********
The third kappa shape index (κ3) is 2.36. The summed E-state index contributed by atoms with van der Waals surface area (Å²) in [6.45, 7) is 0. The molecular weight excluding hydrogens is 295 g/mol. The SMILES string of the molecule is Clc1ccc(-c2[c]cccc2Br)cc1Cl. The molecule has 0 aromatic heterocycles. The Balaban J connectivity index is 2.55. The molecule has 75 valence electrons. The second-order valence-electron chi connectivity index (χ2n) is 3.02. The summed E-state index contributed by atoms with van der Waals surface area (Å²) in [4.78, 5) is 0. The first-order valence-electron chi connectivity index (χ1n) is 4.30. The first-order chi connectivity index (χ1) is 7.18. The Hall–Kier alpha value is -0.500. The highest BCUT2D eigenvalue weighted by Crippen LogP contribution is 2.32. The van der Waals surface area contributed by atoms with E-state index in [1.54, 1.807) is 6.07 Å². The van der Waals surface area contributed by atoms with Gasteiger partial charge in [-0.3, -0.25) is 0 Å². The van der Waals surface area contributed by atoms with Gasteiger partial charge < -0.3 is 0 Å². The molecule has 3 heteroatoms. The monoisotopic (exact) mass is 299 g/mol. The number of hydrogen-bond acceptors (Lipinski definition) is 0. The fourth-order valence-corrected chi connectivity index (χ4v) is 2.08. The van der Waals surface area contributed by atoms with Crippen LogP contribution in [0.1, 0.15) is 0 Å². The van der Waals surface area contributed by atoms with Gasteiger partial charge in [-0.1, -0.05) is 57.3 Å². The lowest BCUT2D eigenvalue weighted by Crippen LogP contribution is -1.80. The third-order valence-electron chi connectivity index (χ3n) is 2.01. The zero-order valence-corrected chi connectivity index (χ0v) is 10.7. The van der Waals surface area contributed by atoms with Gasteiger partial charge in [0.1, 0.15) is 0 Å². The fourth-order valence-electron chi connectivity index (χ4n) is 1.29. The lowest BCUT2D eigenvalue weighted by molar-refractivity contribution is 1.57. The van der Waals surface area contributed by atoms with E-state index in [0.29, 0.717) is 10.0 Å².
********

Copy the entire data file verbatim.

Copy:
The third kappa shape index (κ3) is 2.36. The summed E-state index contributed by atoms with van der Waals surface area (Å²) in [6.45, 7) is 0. The molecular weight excluding hydrogens is 295 g/mol. The SMILES string of the molecule is Clc1ccc(-c2[c]cccc2Br)cc1Cl. The molecule has 0 aromatic heterocycles. The Balaban J connectivity index is 2.55. The molecule has 75 valence electrons. The second-order valence-electron chi connectivity index (χ2n) is 3.02. The summed E-state index contributed by atoms with van der Waals surface area (Å²) in [4.78, 5) is 0. The first-order valence-electron chi connectivity index (χ1n) is 4.30. The first-order chi connectivity index (χ1) is 7.18. The Hall–Kier alpha value is -0.500. The highest BCUT2D eigenvalue weighted by Crippen LogP contribution is 2.32. The van der Waals surface area contributed by atoms with E-state index in [1.54, 1.807) is 6.07 Å². The van der Waals surface area contributed by atoms with Gasteiger partial charge in [-0.3, -0.25) is 0 Å². The van der Waals surface area contributed by atoms with Gasteiger partial charge < -0.3 is 0 Å². The molecule has 3 heteroatoms. The monoisotopic (exact) mass is 299 g/mol. The number of hydrogen-bond acceptors (Lipinski definition) is 0. The fourth-order valence-corrected chi connectivity index (χ4v) is 2.08. The van der Waals surface area contributed by atoms with Crippen LogP contribution in [0.1, 0.15) is 0 Å². The van der Waals surface area contributed by atoms with Gasteiger partial charge in [-0.1, -0.05) is 57.3 Å². The lowest BCUT2D eigenvalue weighted by Crippen LogP contribution is -1.80. The third-order valence-electron chi connectivity index (χ3n) is 2.01. The zero-order valence-corrected chi connectivity index (χ0v) is 10.7. The van der Waals surface area contributed by atoms with Gasteiger partial charge in [0.1, 0.15) is 0 Å². The fourth-order valence-electron chi connectivity index (χ4n) is 1.29. The lowest BCUT2D eigenvalue weighted by molar-refractivity contribution is 1.57. The van der Waals surface area contributed by atoms with E-state index in [0.29, 0.717) is 10.0 Å².